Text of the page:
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The Street
A potted history of the Preston Hall Museum & Park


The first ever record of the land which is now the grounds of Preston Park and its Museum was in 1184, when it was in the hands of tenant farmers. In the 14th century the de Seton family owned the manor and all of its lands. However upon the death of Sir Thomas de Seton, the estate then passed into the Sayer family- who held the estate until the 1650s when it was seized by the commonweatlh as that of a “Papist Delinquent” and declared forfeit– and then sold on by the Treason Trustees.

In the late 1600s the Withams of Cliffe and Preston held the estate until their tenure expired in 1722 when the estate was sold to Sir John Eden of Windlestone. The Preston Park estate was held by the Edens of Windeltone family for around 100 years between the 18th and 19th century (although Sir John died in 1728 and Sir Robert Johnson – Eden succeeding in 1812). Then in 1820 the estate was sold to David Burton Fowler, a well-known citizen of Yarm. David Burton Fowler then went on to build Preston Hall in 1825 and about a year on from its completion the silence of Preston hall was broken by the opening of the Stockton – Darlington Railway. As the “Locomotion No1” passed by what was the back door of the house it would pump out its cinders all over his plantation. Within three years he died leaving his holding at Preston to be split between his Great Nephews and Preston Hall and its Park were passed to his great Nephew, Marshall Robinson (who then changed his name to Marshall Fowler). When Marshall died, the property was then passed on to his eldest son, who in 1882 sold the estate to Emil Hugo Oscar Robert Ropner or Cornel Ropner as he is better known (through his presentation to the borough of a public park which also bears his name). Later as Sir Robert Ropner, he undertook major alterations to Preston Hall by adding a conservatory and a porch, reversing the face of the house – so that what was the front on the house is now the back, with the conservatory and porch to suit, along with some major structural improvements.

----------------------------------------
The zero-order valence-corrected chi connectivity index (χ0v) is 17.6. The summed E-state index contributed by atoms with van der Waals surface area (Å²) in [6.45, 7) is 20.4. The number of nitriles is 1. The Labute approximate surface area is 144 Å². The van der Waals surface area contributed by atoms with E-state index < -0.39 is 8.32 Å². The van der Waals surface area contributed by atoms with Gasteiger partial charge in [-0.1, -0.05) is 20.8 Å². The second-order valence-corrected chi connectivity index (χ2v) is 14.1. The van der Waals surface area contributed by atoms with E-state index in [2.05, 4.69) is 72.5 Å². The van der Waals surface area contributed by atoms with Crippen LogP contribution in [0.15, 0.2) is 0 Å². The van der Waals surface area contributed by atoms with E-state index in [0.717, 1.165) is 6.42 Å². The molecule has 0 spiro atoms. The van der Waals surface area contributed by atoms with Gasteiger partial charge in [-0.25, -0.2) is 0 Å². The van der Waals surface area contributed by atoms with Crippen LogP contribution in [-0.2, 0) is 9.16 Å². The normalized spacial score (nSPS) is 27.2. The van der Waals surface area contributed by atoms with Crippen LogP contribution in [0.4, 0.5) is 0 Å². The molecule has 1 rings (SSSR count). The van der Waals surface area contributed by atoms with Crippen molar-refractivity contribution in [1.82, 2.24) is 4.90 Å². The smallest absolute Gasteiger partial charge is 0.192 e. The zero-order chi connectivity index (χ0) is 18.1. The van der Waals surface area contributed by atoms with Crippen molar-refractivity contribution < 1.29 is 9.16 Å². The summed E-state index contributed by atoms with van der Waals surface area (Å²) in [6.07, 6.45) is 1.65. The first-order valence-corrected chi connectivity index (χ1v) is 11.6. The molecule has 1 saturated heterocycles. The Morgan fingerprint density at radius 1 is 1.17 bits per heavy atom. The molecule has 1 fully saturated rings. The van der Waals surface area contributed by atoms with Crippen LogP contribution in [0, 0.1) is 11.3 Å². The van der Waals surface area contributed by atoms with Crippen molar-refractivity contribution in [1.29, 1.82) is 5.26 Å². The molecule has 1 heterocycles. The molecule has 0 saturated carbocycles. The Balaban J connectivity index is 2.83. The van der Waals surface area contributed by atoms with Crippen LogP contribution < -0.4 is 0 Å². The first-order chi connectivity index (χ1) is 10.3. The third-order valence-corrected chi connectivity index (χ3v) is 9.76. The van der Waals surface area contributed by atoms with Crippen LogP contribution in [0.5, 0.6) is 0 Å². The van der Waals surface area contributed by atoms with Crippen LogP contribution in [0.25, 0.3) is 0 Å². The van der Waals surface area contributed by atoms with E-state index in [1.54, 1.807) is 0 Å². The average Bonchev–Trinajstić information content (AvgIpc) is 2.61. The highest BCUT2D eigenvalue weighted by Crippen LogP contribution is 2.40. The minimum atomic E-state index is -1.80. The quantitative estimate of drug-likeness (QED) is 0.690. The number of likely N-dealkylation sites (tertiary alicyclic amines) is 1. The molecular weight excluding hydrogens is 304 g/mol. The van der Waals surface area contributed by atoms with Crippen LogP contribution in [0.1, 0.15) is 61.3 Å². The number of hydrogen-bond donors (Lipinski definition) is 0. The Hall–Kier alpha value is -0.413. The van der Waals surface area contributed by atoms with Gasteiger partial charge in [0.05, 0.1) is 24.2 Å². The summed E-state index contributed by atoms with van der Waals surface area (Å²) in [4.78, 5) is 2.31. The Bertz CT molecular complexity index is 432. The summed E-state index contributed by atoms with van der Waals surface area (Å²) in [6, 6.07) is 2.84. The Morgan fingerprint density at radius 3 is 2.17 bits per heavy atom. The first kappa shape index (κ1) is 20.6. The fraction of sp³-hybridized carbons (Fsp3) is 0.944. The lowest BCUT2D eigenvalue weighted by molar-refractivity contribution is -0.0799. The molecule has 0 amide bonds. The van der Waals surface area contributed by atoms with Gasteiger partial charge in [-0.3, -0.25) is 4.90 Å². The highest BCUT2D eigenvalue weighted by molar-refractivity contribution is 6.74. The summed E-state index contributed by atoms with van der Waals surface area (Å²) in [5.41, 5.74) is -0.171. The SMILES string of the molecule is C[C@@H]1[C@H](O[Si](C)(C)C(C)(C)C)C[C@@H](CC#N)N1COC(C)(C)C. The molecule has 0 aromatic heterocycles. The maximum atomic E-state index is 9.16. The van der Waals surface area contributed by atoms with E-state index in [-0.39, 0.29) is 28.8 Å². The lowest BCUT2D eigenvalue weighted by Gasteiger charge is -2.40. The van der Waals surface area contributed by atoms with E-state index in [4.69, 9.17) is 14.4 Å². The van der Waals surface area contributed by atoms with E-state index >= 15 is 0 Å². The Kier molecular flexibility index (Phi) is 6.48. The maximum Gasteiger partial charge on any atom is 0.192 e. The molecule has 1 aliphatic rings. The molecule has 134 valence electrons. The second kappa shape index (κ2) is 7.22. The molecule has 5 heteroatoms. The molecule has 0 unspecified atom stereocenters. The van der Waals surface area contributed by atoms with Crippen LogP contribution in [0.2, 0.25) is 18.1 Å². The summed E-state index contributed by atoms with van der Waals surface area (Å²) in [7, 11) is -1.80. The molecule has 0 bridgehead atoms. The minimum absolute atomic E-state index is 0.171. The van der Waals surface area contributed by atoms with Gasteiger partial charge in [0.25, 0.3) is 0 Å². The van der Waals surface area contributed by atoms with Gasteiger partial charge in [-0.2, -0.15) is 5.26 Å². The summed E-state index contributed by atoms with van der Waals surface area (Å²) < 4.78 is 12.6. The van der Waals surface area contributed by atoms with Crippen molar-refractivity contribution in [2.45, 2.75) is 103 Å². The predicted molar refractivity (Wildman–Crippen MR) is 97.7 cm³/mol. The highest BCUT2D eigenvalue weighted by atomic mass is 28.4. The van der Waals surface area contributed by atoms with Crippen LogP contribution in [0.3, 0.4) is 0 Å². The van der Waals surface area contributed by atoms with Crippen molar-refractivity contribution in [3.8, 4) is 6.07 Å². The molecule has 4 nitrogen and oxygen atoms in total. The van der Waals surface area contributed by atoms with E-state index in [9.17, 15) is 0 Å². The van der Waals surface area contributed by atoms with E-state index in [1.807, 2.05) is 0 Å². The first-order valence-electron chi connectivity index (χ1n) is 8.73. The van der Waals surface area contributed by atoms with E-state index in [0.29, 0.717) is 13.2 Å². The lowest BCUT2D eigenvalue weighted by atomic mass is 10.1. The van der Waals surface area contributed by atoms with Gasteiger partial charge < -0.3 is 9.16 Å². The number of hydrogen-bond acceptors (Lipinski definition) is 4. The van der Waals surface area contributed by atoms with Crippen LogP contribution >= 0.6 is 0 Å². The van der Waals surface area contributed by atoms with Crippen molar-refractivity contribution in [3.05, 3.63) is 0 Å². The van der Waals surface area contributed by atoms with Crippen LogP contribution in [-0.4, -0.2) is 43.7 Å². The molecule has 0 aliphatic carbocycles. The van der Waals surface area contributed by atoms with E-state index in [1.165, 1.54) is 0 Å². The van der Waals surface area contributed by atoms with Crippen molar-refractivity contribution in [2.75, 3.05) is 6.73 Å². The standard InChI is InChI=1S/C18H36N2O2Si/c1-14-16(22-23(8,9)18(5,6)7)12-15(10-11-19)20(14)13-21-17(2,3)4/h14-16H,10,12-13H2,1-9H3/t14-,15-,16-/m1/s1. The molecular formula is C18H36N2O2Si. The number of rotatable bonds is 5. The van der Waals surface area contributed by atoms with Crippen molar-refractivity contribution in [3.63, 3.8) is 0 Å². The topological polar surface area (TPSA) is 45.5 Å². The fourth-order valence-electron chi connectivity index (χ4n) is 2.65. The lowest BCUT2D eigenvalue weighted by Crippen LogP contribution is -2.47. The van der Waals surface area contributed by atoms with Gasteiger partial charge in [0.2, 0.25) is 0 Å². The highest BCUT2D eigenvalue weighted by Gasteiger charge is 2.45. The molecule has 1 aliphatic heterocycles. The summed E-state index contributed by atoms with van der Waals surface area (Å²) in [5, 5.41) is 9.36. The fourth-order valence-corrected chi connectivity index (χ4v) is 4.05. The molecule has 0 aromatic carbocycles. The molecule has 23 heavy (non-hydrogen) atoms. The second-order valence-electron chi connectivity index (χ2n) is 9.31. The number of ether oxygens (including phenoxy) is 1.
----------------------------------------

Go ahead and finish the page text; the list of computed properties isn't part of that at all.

Then in 1924, when Sir Robert died, his title passed to his eldest son, yet the house passed to Leonard, the youngest of his five sons - who became Mayor of Stockton in 1925 and also the last member of the Ropner family to live in Preston Hall. When Leonard died in 1937, his two nephews, Leonard and William Guy leased the building to a company called Ashmore, Benson and Pease Ltd. who used the building for offices.

In 1944 disaster almost struck when a firm of building contractors bought the park and wanted to turn it into a housing estate and shopping centre, but luckily the plans for this development were abolished due to building restrictions after the Second World War. Then finally in 1947, the park was bought by Stockton Corporation for use as a public park, museum and art gallery and was opened by Aldedrman C.W. Allinson in 1953.

The museum went on to display many items that were left to Stockton Borough by late Colonel G.O. Spence (items such as snuff boxes, armour and pastorals).

In April of 1968, with the official opening of the County Borough of Teesside, Preston Hall Museum became protected by the Teesside Museums and Art Galleries Service, and then because of this, the winter of 1968-69 was spent redecorating galleries. New galleries were opened and all the collections were restored. Museum and gallery were re – opened in April 1969 by the Right Honourable Miss Jennie Lee (Minister with special Responsibility for the Arts).

In the April of 1974 the Museum was taken under the control of Stockton Borough Council, where the period rooms and street have been greatly developed, new areas have been opened for the display of armour, and of course, best of all is the development of the period street that is for ever continuing. It is no wonder Preston Park has become such a success as it is today.

116 acres of parkland and woodland surrounding Preston Hall Museum is an important wildlife resource and key recreational area. Quarry Wood an attractive rectangular shaped woodland is situated with steep sided valley on the banks of the River Tees. The wood contains a large number of trees including oak, ash, adder, beach and horse chestnut. The age and variety of the trees provide a good habitat for bids such as spotted woodpecker, nuthatch and tree creeper.

Visible is the route of the original track bed of the Stockton and Darlington Railway. It ran through the grounds of Preston Hall (built in 1825) until about 1852, when the Leeds Northern Railway was built along the present line quarter of a mile away. There was trouble between the railway and the owner of the Hall, David Burton Fowler, when sparks from a locomotive damaged saplings on the Estate. It was probably also here that Locomotion hauling the opening day’s train on 27th September 1825 ran its legendary race with a stage-coach along nearby Yarm Road.


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